At the end of my sermon, I pulled a LOST. I said stuff like “Jesus saves” as if that makes sense in and of itself. But it doesn’t. I ought to respect the intellect of my congregation enough to acknowledge that. I ought to be honest enough about my own shortcomings as a theologian to acknowledge to the room that I don’t know how Jesus saves us and I don’t really know what it means.

I get all sorts of self-righteous and dismissive of churches that throw out our own theological constructs as if they make sense…and I did the same thing.

Confession # 3 : I Need Honest, Smart People to Help Me Become a Better Preacher …(the Church Might Need Some Honest, Smart Critics to Help Her Become Better Too)

Thank God for people like Rachel, Jonathan, Robert, Jennifer, Katie, Michelle and Shane who went with me to grab a drink after worship. They loved me, were honest about the places the sermon connected and then owned the hard landing. Here’s the really magical thing about these people who I absolutely adore: they didn’t just talk about the hard landing. They entered into dialogue with me as we figured out, together, how we could have smoothed out the landing. We set up the flight simulator and they jumped into the cockpit with me. Instead of throwing out this notion that “Jesus saves” instead I could have ended with any of the following:

I don’t know how Jesus saves, but I do know that God saved the people in the Bible from zombie-like influences of wanton greed, mass consumption, violence, ignorance and more. I’m just crazy enough to believe that God the stories in the Bible can help save us too. I’m hoping that we can figure it out together.


If you have zombie infections in your soul, I know that Jesus has something to offer because Jesus has something to say about our warring madness and violence as a society. Jesus has something to say about our materialism. Jesus has something to say about our wanton consumerism. Jesus has something to say about our willingness to blatantly ignore the needs of others in order to pursue our own wants. There is salvation in Jesus’ words and wisdom!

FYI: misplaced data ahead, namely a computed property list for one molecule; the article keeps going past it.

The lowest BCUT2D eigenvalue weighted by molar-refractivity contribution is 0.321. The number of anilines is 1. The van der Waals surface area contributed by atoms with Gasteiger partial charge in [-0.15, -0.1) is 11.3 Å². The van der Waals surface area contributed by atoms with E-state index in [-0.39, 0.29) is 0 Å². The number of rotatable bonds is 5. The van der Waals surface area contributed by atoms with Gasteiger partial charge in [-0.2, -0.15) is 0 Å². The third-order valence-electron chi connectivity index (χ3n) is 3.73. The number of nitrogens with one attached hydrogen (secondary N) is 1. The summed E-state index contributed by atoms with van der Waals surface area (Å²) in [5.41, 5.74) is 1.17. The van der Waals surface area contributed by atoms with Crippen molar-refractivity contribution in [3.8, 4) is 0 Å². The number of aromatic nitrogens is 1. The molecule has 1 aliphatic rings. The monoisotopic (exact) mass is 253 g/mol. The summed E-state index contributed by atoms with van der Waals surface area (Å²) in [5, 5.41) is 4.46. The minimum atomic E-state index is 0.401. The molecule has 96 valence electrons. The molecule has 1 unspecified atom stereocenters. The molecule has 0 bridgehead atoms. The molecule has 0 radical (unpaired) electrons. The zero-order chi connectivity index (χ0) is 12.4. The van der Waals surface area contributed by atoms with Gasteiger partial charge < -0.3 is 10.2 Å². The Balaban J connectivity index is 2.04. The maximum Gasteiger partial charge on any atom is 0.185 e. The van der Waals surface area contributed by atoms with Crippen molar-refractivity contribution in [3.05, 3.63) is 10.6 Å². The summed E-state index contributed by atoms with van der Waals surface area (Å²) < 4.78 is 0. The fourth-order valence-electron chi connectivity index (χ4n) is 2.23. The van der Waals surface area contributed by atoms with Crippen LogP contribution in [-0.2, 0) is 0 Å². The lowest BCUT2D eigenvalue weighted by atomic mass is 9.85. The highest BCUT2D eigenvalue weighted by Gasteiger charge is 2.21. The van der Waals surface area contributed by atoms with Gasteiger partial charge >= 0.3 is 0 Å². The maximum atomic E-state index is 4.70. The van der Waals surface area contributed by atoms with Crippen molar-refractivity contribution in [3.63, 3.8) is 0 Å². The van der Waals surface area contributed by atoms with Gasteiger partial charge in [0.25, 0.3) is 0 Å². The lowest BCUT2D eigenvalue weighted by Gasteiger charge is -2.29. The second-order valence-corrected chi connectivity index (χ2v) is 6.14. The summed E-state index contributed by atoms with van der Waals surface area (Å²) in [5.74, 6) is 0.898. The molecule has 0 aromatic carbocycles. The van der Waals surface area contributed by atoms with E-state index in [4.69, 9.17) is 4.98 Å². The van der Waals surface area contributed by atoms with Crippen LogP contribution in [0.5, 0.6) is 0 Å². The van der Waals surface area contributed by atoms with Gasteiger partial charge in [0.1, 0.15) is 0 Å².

I know I’ve thrown out this concept that Jesus saves. And I know we’ve all heard it. And I know that none of us probably really know what it means. In the next several weeks, we’re going to explore the practical ways that Jesus saves and see if we can get a better understanding of what it’s all about. 

Confession # 4 : Pretend Perfect

I was going to sit down tonight and write out the sermon (I still plan to do so), but what stopped me in my tracks is that I planned to fix the ending, without qualification or confession. Instead I wrote this blog. Hopefully, I’ll find time to post the sermon later. I want to be honest and transparent in my preaching. 

I told Rachel Bryan, tonight on the phone, “if I ever throw something out there like that again, call me on it–but don’t wait an hour. Call me on it in worship. Maybe we can figure it out on the spot instead of at the bar a couple hours later.” Praise God that she, and others like her, will be brave enough to do so. 


WARNING: to non-methodists and the Methodists who care little about polity and structure of the UMC, this blog post will be exceptionally boring. Go read something else or watch something funny on youtube. All Methodorks or Methodork wannabees, please read on…